From Longman Dictionary of Contemporary Englishmouldmould1 British English, mold American English /məʊld $ moʊld/ ●○○ noun 1 shaped container [countable]DFU a hollow container that you pour a liquid or soft substance into, so that when it becomes solid, it takes the shape of the container Another method, used especially for figures, was to pour the clay into a mould. lime jello in a mould2 type of person [singular]TYPE if someone is in a particular mould, or fits into a particular mould, they have all the attitudes and qualities typical of a type of personfit (into) a mould She didn’t quite fit into the standard ‘high-flying businesswoman’ mould.in the same mould (as somebody/something)/in the mould of somebody/something a socialist intellectual in the mould of Anthony Crosland3 → break the mould4 growing substance [uncountable]HBD a soft green, grey, or black substance that grows on food which has been kept too long, and on objects that are in warm wet air → mouldy The chemical was used to kill a mold that grows on peanuts. The walls were black with mould. → leaf mouldCOLLOCATIONS – Meanings 2 & 3verbsbreak the mould (=do things in a completely new way)The program broke the mould of the traditional TV chat show.fit the mould (=be like other things of the same type)She doesn't fit the mould of the stereotypical mother.be in the mould of somebody/something (=to be similar to something)As an actor he is in the mould of Bruce Lee.be cast in a mould (=be very like something )He didn't want to be cast in the mould of being an academic.come from a different/the same mould (=be different from or similar to other things of the same type)He clearly comes from a different mould than his brother.adjectivesthe traditional/classic mould (=the usual way)He was not a conservative in the traditional mould.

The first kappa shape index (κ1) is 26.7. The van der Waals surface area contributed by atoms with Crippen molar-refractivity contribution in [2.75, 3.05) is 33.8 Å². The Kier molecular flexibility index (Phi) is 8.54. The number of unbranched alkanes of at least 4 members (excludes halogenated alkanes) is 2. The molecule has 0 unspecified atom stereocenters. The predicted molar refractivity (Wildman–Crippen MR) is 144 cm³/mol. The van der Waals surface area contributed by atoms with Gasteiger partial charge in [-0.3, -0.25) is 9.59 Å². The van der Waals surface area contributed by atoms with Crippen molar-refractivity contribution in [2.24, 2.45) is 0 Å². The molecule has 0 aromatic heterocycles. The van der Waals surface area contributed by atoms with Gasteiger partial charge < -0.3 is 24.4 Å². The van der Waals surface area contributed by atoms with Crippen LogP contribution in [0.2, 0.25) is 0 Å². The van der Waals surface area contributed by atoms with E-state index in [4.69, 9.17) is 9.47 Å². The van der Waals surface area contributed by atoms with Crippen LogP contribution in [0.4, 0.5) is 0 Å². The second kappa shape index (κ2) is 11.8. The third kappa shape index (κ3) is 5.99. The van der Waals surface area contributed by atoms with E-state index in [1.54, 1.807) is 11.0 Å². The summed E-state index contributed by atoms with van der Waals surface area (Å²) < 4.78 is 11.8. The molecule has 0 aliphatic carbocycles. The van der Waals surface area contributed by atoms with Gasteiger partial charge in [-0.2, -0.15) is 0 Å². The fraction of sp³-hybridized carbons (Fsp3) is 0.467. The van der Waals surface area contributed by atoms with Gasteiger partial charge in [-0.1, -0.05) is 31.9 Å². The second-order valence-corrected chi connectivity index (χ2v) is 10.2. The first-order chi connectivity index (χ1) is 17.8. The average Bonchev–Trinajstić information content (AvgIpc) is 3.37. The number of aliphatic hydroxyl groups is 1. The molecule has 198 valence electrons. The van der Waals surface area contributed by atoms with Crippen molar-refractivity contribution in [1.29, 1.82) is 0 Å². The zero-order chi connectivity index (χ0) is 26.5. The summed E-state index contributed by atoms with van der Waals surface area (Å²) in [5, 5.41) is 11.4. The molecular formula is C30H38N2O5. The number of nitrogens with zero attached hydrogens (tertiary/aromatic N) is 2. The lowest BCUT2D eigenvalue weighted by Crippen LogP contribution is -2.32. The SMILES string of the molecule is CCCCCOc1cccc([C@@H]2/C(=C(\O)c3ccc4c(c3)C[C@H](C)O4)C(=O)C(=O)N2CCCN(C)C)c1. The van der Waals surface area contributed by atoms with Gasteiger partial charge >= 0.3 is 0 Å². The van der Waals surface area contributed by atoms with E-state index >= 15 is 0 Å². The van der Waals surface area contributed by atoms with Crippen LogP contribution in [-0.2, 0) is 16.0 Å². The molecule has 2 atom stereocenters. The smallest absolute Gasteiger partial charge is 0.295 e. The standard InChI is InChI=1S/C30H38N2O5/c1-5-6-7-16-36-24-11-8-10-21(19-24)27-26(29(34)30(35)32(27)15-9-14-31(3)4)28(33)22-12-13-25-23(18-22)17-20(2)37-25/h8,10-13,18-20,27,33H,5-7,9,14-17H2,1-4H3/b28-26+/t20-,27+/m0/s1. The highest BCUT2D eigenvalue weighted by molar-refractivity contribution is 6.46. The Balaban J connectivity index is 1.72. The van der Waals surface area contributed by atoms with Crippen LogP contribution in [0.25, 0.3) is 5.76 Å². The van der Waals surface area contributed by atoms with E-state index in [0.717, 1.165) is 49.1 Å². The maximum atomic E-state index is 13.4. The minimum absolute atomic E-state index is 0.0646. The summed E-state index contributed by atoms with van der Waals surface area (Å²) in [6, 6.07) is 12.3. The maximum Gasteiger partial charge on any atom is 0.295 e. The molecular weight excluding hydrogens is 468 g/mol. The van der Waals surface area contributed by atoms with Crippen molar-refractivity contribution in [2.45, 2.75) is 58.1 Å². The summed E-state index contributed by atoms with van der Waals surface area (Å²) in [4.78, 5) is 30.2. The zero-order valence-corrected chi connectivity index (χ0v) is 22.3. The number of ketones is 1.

Examples from the Corpusmould• One pupil envisaged mould as a tiny plant with little legs, which moved from place to place.• The internal mould shows the gently-curving suture lines.• Cultivation: The planting medium should consist of clay, peat, loam or leaf mould and a good layer of sand.• Although not unattractive, he was cut in a rougher mould than his father.• Remember too, that a nut going mouldy in air has room for the mould to show as fibres or a crust.• He obtained a sample of the mould from Fleming, and discovered that it had been incorrectly identified.• What the mould is growing on appears to be a cornflake.• The teeth it exposed were greened with mould, and sharpened.